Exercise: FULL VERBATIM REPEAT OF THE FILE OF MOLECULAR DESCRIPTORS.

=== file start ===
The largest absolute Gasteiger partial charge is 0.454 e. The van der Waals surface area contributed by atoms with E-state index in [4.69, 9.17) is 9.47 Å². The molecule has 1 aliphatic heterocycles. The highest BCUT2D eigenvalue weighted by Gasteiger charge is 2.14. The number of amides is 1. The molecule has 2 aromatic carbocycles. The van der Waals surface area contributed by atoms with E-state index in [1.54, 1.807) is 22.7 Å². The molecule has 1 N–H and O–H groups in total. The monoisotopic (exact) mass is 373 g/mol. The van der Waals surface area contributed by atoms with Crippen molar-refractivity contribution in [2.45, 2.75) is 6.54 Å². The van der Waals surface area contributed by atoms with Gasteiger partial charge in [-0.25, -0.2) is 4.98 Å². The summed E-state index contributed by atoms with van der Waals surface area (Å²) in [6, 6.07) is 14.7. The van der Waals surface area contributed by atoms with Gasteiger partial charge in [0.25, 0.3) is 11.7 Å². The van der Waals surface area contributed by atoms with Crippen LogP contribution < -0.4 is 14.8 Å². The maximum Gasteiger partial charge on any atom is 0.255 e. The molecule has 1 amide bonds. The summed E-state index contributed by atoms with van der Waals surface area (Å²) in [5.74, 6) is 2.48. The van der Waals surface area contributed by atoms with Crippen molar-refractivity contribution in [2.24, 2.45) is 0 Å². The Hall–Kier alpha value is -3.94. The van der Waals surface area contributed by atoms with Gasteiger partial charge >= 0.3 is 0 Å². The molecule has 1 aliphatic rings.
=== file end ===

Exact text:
The largest absolute Gasteiger partial charge is 0.454 e. The van der Waals surface area contributed by atoms with E-state index in [4.69, 9.17) is 9.47 Å². The molecule has 1 aliphatic heterocycles. The highest BCUT2D eigenvalue weighted by Gasteiger charge is 2.14. The number of amides is 1. The molecule has 2 aromatic carbocycles. The van der Waals surface area contributed by atoms with E-state index in [1.54, 1.807) is 22.7 Å². The molecule has 1 N–H and O–H groups in total. The monoisotopic (exact) mass is 373 g/mol. The van der Waals surface area contributed by atoms with Crippen molar-refractivity contribution in [2.45, 2.75) is 6.54 Å². The van der Waals surface area contributed by atoms with Gasteiger partial charge in [-0.25, -0.2) is 4.98 Å². The summed E-state index contributed by atoms with van der Waals surface area (Å²) in [6, 6.07) is 14.7. The van der Waals surface area contributed by atoms with Gasteiger partial charge in [0.25, 0.3) is 11.7 Å². The van der Waals surface area contributed by atoms with Crippen LogP contribution < -0.4 is 14.8 Å². The maximum Gasteiger partial charge on any atom is 0.255 e. The molecule has 1 amide bonds. The summed E-state index contributed by atoms with van der Waals surface area (Å²) in [5.74, 6) is 2.48. The van der Waals surface area contributed by atoms with Crippen molar-refractivity contribution in [2.24, 2.45) is 0 Å². The Hall–Kier alpha value is -3.94. The van der Waals surface area contributed by atoms with Gasteiger partial charge >= 0.3 is 0 Å². The molecule has 1 aliphatic rings.